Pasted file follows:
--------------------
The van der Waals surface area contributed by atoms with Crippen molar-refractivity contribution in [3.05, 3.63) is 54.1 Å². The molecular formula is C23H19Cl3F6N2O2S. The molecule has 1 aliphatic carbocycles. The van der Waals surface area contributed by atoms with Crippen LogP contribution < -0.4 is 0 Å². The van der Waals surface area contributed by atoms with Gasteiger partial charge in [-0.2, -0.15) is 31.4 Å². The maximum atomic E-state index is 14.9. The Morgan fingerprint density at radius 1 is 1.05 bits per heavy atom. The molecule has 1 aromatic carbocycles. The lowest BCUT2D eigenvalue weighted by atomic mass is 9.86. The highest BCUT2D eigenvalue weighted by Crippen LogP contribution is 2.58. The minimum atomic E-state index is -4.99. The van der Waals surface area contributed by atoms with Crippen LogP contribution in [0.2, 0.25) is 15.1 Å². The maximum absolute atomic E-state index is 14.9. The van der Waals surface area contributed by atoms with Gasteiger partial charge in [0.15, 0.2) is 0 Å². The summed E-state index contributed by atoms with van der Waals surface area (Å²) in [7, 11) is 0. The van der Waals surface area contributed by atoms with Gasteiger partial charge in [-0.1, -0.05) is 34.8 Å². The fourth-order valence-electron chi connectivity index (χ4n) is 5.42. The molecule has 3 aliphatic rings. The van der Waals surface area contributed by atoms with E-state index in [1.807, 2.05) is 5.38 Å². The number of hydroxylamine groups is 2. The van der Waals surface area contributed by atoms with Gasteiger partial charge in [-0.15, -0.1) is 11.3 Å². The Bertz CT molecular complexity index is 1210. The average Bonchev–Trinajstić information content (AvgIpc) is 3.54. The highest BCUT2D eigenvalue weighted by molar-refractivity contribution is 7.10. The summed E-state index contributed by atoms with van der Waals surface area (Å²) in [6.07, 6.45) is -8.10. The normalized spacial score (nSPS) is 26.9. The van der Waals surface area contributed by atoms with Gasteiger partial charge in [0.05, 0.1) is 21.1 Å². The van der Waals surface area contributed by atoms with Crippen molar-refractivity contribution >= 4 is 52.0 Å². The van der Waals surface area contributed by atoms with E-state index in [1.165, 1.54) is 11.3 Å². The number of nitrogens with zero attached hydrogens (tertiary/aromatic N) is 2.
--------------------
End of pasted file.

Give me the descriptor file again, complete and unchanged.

The van der Waals surface area contributed by atoms with Crippen molar-refractivity contribution in [3.05, 3.63) is 54.1 Å². The molecular formula is C23H19Cl3F6N2O2S. The molecule has 1 aliphatic carbocycles. The van der Waals surface area contributed by atoms with Crippen LogP contribution < -0.4 is 0 Å². The van der Waals surface area contributed by atoms with Gasteiger partial charge in [-0.2, -0.15) is 31.4 Å². The maximum atomic E-state index is 14.9. The Morgan fingerprint density at radius 1 is 1.05 bits per heavy atom. The molecule has 1 aromatic carbocycles. The lowest BCUT2D eigenvalue weighted by atomic mass is 9.86. The highest BCUT2D eigenvalue weighted by Crippen LogP contribution is 2.58. The minimum atomic E-state index is -4.99. The van der Waals surface area contributed by atoms with Crippen LogP contribution in [0.2, 0.25) is 15.1 Å². The maximum absolute atomic E-state index is 14.9. The van der Waals surface area contributed by atoms with Gasteiger partial charge in [0.15, 0.2) is 0 Å². The summed E-state index contributed by atoms with van der Waals surface area (Å²) in [7, 11) is 0. The van der Waals surface area contributed by atoms with Gasteiger partial charge in [-0.1, -0.05) is 34.8 Å². The fourth-order valence-electron chi connectivity index (χ4n) is 5.42. The molecule has 3 aliphatic rings. The van der Waals surface area contributed by atoms with E-state index in [1.807, 2.05) is 5.38 Å². The number of hydroxylamine groups is 2. The van der Waals surface area contributed by atoms with Gasteiger partial charge in [-0.15, -0.1) is 11.3 Å². The Bertz CT molecular complexity index is 1210. The average Bonchev–Trinajstić information content (AvgIpc) is 3.54. The highest BCUT2D eigenvalue weighted by molar-refractivity contribution is 7.10. The summed E-state index contributed by atoms with van der Waals surface area (Å²) in [6.07, 6.45) is -8.10. The normalized spacial score (nSPS) is 26.9. The van der Waals surface area contributed by atoms with Gasteiger partial charge in [0.05, 0.1) is 21.1 Å². The van der Waals surface area contributed by atoms with Crippen molar-refractivity contribution >= 4 is 52.0 Å². The van der Waals surface area contributed by atoms with E-state index in [1.165, 1.54) is 11.3 Å². The number of nitrogens with zero attached hydrogens (tertiary/aromatic N) is 2.